I never went again - never ever suggested it.   But I still love those first Lincolns.   If you haven't done so already - try them.

Now I am off out into my garden to cut my first courgettes from my grow bags.   After lunch I shall make a ratatouille and I know it will taste so much better because one of the ingredients will be home grown.

34 comments:

Rachel Phillips said...

More like a shilling I would think. Farm work is still hard work even with modern machinery and fruit pickers here, even before the Common Market, have always been from Europe coming for summer and then going home again. We have never liked fruit picking for some reason. The potato harvests are easier now but potatoes will be in short supply because of the late spring followed by the drought.

thelma said...

I always used to look forward to Pembrokeshire potatoes coming into our greengrocer's shop in Bath. But ratatouille is just right with those courgettes, we had some on Saturday it was delicious.
As for the picking of fruit and vegetables, perhaps if there are shortages due to the drought people will be more careful with food.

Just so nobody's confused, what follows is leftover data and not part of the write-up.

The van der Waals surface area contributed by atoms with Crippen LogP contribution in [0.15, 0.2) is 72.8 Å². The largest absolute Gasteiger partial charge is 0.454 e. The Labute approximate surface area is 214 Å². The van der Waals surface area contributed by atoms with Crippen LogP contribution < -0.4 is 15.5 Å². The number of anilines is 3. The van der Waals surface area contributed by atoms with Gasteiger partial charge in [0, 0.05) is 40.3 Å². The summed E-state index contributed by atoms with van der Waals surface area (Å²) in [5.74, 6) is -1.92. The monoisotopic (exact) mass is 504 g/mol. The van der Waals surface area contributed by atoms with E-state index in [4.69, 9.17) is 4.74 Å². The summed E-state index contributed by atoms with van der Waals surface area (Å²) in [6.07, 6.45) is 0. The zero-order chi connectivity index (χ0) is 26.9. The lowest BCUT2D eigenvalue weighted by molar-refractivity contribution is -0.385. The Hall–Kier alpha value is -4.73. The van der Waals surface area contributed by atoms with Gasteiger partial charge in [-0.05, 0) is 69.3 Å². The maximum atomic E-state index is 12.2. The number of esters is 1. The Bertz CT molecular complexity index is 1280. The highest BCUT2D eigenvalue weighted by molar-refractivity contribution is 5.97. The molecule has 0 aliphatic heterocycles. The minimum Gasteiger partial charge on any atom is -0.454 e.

Heather said...

You are right about Jersey Royals - I thought my taste buds were ageing! I shall look out for Lincolnshires and treat myself. I loved picking my own fruit and vegs at PYO sites but never fancied it as an all day job.

Penhill said...

I agree about Jersey Royals they certainly do not taste like they used to.My favourite potatoes now are the early Cornish ones, sorry but the ubiquitous Lincolnshires have no particular taste.Once on holiday in Blakeney we had some Norfolk Pinks they were wonderful.

Derek Faulkner said...

Would love to agree with you Pat, but here on Sheppey we are eating and enjoying the current Kent new potatoes - probably don't taste any better then the Lincs. ones but they're local.

jinxxxygirl said...

I never quite thought of potatos so fondly Pat.. lol I do love potatoes but i don't think of them in the context of where they came from and how they taste because of where they came from .. I just buy the cheapest bag of potatoes and check to make sure there are no rotten ones...lol I do LOVE the little red potatoes but i don't know where they come from and they are on the expensive side so i don't buy them often... Love hearing your stories Pat.. You should tell more.. Hugs! deb